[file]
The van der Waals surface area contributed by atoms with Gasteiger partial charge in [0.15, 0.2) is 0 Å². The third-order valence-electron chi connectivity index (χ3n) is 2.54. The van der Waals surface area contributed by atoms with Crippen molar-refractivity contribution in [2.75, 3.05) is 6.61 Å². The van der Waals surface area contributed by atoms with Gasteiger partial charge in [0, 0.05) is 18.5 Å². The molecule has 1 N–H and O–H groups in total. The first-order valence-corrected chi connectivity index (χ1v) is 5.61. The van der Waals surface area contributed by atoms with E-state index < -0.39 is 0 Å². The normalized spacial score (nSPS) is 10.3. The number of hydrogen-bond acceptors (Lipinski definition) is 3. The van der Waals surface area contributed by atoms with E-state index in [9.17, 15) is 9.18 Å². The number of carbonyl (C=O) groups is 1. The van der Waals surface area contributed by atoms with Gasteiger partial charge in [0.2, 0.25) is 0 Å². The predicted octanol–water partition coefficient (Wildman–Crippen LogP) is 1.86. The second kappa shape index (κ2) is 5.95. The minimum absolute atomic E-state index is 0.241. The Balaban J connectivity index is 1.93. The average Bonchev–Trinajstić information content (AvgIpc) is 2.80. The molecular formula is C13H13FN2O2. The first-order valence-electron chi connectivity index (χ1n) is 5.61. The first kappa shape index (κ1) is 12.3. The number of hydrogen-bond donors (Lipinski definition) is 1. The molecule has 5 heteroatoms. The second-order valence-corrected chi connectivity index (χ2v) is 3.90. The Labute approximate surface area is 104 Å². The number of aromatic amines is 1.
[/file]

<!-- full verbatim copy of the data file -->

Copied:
The van der Waals surface area contributed by atoms with Gasteiger partial charge in [0.15, 0.2) is 0 Å². The third-order valence-electron chi connectivity index (χ3n) is 2.54. The van der Waals surface area contributed by atoms with Crippen molar-refractivity contribution in [2.75, 3.05) is 6.61 Å². The van der Waals surface area contributed by atoms with Gasteiger partial charge in [0, 0.05) is 18.5 Å². The molecule has 1 N–H and O–H groups in total. The first-order valence-corrected chi connectivity index (χ1v) is 5.61. The van der Waals surface area contributed by atoms with E-state index < -0.39 is 0 Å². The normalized spacial score (nSPS) is 10.3. The number of hydrogen-bond acceptors (Lipinski definition) is 3. The van der Waals surface area contributed by atoms with E-state index in [9.17, 15) is 9.18 Å². The number of carbonyl (C=O) groups is 1. The van der Waals surface area contributed by atoms with Gasteiger partial charge in [0.2, 0.25) is 0 Å². The predicted octanol–water partition coefficient (Wildman–Crippen LogP) is 1.86. The second kappa shape index (κ2) is 5.95. The minimum absolute atomic E-state index is 0.241. The Balaban J connectivity index is 1.93. The average Bonchev–Trinajstić information content (AvgIpc) is 2.80. The molecular formula is C13H13FN2O2. The first-order valence-electron chi connectivity index (χ1n) is 5.61. The first kappa shape index (κ1) is 12.3. The number of hydrogen-bond donors (Lipinski definition) is 1. The molecule has 5 heteroatoms. The second-order valence-corrected chi connectivity index (χ2v) is 3.90. The Labute approximate surface area is 104 Å². The number of aromatic amines is 1.